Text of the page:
But it doesn’t stop there: between 15 and 21 May is National Vegetarian Week. These initiatives are supported by some of the world’s best chefs, including Hugh Fearnly Whittingstall – author of the River Cottage Veg Everyday! cookbook – who insists vegetables should be at the heart of our food and Yotam Ottolenghi who champions plant-based diets with his cookbook Plenty More, which has 120 recipes for vegetarian dishes. Jamie Oliver is also a firm believer in eating less meat and the Meat Free Monday campaign, while Bruno Loubet, head chef of Grain Store in London’s Kings Cross, thinks eating less meat is a matter of urgency as the quantity of eaten around the world is affecting climate change and draining our resources. And that’s because it takes 16,000l of water to produce 1kg of beef.

Chicken displayed for sale (Bloomberg via Getty Images)

For me, it’s the idea of chicken I find the worst. Why is there so much of it on our shelves? It is not normal. When you think about how many chickens there must be crammed into sheds to fill each shelf of each supermarket across the country, there is nothing delicious about it. It’s slimy and pumped full of water and could not look less appealing. And we eat far too much of it, as it accounts for half of the meat we eat in the UK. That’s an estimated 2.2 million chickens eaten per day in Britain alone.

Chicken is also not as healthy as you might think. The nutritional value gained from 100g of chicken is 27g of protein and 233mg of potassium as well as vitamin B 6 and a little iron and magnesium. But it has 14g of fat (3.8g which is saturated) accounting for 21 per cent of your daily intake of fat.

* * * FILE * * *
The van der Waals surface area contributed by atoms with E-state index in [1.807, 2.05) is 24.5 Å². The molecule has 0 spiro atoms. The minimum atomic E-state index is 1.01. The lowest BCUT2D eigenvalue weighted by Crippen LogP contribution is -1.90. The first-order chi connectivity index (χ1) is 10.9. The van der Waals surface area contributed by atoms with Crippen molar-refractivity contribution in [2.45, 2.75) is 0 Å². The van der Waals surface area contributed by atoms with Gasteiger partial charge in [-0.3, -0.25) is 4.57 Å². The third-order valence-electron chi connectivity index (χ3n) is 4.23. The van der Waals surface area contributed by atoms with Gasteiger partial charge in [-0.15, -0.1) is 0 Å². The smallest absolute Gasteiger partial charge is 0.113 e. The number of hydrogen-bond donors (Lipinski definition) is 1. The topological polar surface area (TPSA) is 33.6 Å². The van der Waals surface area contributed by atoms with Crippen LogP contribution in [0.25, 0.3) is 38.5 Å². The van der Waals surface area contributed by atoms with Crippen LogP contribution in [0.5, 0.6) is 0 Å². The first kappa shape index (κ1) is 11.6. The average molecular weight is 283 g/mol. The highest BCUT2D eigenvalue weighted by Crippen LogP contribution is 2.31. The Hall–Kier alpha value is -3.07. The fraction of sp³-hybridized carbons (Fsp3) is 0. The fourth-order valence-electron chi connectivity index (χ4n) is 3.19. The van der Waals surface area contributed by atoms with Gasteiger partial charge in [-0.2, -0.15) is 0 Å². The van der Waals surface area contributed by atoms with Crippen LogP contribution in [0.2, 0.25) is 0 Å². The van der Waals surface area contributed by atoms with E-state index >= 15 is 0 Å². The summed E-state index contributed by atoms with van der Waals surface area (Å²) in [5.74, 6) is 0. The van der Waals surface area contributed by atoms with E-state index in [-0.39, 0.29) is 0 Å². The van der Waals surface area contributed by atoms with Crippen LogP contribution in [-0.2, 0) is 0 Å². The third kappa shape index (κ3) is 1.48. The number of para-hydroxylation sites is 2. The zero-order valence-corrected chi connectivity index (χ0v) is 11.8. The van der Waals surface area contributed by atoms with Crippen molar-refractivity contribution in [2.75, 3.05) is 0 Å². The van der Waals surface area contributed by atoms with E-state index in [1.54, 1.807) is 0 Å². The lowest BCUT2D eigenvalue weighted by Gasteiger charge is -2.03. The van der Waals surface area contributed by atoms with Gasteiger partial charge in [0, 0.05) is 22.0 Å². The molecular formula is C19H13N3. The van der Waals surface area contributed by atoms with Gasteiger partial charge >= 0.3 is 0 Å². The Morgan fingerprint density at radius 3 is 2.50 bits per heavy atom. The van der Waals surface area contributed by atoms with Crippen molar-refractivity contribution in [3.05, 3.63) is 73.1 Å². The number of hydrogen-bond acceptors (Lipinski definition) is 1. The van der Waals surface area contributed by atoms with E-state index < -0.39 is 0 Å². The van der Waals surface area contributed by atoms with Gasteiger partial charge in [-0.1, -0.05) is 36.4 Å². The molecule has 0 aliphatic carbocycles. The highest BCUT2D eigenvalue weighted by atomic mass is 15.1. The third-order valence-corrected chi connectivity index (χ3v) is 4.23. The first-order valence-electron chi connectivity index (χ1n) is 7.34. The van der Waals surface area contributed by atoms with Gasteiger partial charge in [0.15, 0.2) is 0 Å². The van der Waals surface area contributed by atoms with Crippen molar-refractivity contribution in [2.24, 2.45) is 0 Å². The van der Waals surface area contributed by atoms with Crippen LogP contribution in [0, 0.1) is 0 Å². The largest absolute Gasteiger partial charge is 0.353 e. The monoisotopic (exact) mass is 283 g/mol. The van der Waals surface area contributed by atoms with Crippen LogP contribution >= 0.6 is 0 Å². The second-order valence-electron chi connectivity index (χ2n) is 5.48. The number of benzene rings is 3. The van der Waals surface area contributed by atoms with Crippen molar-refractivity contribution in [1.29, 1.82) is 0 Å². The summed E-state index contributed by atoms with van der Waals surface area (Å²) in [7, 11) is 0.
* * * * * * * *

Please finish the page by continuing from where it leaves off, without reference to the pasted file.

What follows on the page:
Instead, chickpeas (which are used relentlessly in some of the world’s healthiest diets – across Asia) provide (per 100g) 19g of protein, are high in iron, vitamin B6, magnesium and contain calcium and vitamin c, with 6g of fat of which only 0.6g is saturated.

Aside from the lack of nutritional value, chickens are still washed in antibiotics in Britain, a practice which was banned in America a decade ago. It can cause food poisoning including the potentially deadly forms of salmonella and E-coli, which put me in a life threatening condition at the age of three. Poultry meat is linked to the most cases of food poisoning a year, with almost a quarter of a million of Britons a year suffering from it. Birds can also be contaminated from their own faeces.

Chicken breasts are often a go-to cut for many people, because of the way they look. They aren’t reminiscent of an animal part in the same way that a chicken thigh or wings might be or a leg of lamb. There are bones and a distinct shape, which serve as a stern reminder of where the flesh came from.

When you go food shopping, chicken breasts are more than likely going to outweigh any other cut of chicken. But favouring a certain cut of meat is not sustainable either. What happens to the rest of the bird that isn't used? And where does it go? Not to mention ethics and animal welfare: most of the chicken on packed supermarket shelves comes from battery farmed chickens. We should be eating less meat, of a higher quality, but our demand for the cheap stuff continues to grow.

I would never be a vegetarian (full time), I couldn’t be. I do like meat, just irregularly, and it’s more likely to be something gamey, that actually has a taste. Through my teens I had an obsession with bacon – which, despite now being under control, would always crack me.

And growing up in Cornwall, my friends from farming backgrounds and would never forgive me for abandoning meat all together. So for now, I’ll carry on with my chickpeas, moving vegetables from my side plate to main plate – and looking forward to my next Saturday bacon sandwich.